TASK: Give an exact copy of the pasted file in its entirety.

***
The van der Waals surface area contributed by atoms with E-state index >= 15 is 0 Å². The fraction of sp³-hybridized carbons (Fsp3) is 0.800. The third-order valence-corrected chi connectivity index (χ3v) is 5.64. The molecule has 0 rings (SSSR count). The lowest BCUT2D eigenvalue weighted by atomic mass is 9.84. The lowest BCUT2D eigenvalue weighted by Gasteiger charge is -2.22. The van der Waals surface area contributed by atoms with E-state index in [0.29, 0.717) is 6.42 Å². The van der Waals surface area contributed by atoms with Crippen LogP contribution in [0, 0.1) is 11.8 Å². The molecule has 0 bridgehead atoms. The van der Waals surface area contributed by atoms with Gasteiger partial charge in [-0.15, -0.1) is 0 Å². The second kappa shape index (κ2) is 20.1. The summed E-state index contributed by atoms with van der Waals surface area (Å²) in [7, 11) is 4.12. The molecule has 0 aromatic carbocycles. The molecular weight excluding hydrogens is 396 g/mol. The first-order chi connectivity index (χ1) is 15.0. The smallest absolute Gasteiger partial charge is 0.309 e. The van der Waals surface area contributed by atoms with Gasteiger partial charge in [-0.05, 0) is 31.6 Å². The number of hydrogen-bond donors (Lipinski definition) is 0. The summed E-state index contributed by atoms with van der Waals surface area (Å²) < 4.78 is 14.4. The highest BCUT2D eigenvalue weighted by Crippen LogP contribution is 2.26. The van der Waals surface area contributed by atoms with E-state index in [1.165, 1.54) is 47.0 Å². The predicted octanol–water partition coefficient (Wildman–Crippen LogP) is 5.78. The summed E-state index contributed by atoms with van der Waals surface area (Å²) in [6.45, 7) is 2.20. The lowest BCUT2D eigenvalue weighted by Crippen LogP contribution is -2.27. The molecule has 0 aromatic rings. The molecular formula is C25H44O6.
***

The van der Waals surface area contributed by atoms with E-state index >= 15 is 0 Å². The fraction of sp³-hybridized carbons (Fsp3) is 0.800. The third-order valence-corrected chi connectivity index (χ3v) is 5.64. The molecule has 0 rings (SSSR count). The lowest BCUT2D eigenvalue weighted by atomic mass is 9.84. The lowest BCUT2D eigenvalue weighted by Gasteiger charge is -2.22. The van der Waals surface area contributed by atoms with E-state index in [0.29, 0.717) is 6.42 Å². The van der Waals surface area contributed by atoms with Crippen LogP contribution in [0, 0.1) is 11.8 Å². The molecule has 0 bridgehead atoms. The van der Waals surface area contributed by atoms with Gasteiger partial charge in [-0.15, -0.1) is 0 Å². The second kappa shape index (κ2) is 20.1. The summed E-state index contributed by atoms with van der Waals surface area (Å²) in [7, 11) is 4.12. The molecule has 0 aromatic carbocycles. The molecular weight excluding hydrogens is 396 g/mol. The first-order chi connectivity index (χ1) is 15.0. The smallest absolute Gasteiger partial charge is 0.309 e. The van der Waals surface area contributed by atoms with Gasteiger partial charge in [-0.05, 0) is 31.6 Å². The number of hydrogen-bond donors (Lipinski definition) is 0. The summed E-state index contributed by atoms with van der Waals surface area (Å²) < 4.78 is 14.4. The highest BCUT2D eigenvalue weighted by Crippen LogP contribution is 2.26. The van der Waals surface area contributed by atoms with E-state index in [1.165, 1.54) is 47.0 Å². The predicted octanol–water partition coefficient (Wildman–Crippen LogP) is 5.78. The summed E-state index contributed by atoms with van der Waals surface area (Å²) in [6.45, 7) is 2.20. The lowest BCUT2D eigenvalue weighted by Crippen LogP contribution is -2.27. The molecule has 0 aromatic rings. The molecular formula is C25H44O6.